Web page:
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 Annette Badland arrives at the Apple Original Series "Ted Lasso" Season 3 Red Carpet Premiere Event at Westwood Village Theater .


Why Mae's Poem From Ted Lasso Season 3 Episode 11 Sounds Familiar
Season 3 Episode 11 of “Ted Lasso” gave fans a gauntlet of emotional revelations and a beautifully performed poem by The Crown and Anchor’s Mae Green.
Titled “This Be The Verse,” the poem was composed by the English poet Phillip Larkin during the twilight of his career in 1971.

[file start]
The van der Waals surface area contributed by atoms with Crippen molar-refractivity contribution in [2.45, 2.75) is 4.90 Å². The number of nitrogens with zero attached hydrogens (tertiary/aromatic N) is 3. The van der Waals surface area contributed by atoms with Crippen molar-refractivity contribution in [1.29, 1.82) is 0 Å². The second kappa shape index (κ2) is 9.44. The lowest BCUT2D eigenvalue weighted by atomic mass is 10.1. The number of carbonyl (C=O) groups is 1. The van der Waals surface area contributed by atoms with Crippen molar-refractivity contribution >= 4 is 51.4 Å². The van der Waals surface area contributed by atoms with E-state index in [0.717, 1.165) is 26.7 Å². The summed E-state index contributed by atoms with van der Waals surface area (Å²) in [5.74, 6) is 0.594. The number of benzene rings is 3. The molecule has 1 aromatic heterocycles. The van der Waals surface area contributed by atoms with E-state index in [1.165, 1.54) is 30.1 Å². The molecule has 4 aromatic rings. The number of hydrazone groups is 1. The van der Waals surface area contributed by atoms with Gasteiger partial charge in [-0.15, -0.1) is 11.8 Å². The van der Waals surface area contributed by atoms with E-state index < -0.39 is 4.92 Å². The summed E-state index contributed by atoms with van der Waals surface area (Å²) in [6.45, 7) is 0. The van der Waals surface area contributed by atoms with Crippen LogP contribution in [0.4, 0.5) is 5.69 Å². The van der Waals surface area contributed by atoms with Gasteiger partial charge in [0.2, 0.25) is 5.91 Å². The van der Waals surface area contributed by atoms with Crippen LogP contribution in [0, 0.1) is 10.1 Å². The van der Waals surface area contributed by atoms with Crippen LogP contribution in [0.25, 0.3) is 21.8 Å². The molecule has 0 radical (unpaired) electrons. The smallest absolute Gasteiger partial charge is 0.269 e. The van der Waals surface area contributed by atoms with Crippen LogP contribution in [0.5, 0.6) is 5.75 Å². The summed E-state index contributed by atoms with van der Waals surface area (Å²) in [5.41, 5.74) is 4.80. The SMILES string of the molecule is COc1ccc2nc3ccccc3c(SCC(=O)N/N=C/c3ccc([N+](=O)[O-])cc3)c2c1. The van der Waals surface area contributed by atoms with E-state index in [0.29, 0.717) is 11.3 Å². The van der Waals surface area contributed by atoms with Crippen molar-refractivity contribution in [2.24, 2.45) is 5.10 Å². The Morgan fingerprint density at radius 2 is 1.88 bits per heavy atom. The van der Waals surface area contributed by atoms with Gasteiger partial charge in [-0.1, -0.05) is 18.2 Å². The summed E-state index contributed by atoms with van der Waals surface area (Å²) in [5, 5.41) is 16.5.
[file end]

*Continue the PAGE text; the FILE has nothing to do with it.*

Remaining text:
“This Be The Verse” is frequently quoted in well-known stories, and “Ted Lasso" isn’t the only recent TV show to use the poem.
The Roy family therapist recited the poem in the Season 1 episode “Austerlitz” of “Succession,” where Logan Roy and his children attempt to participate in family therapy.
If the poem's last lines caught your memory more than the first, you might recall it in the bestselling children's book series “A Series of Unfortunate Events.”
After saving the only person he ever cared about, a dying Count Olaf chokes, “Get out as early as you can, / And don't have any kids yourself.”
The poem was also quoted on Netflix’s “Firefly Lane,” AppleTV+'s “Shantaram,” the Showtime drama “Weeds,” and in a trailer for the series “Patrick Melrose.”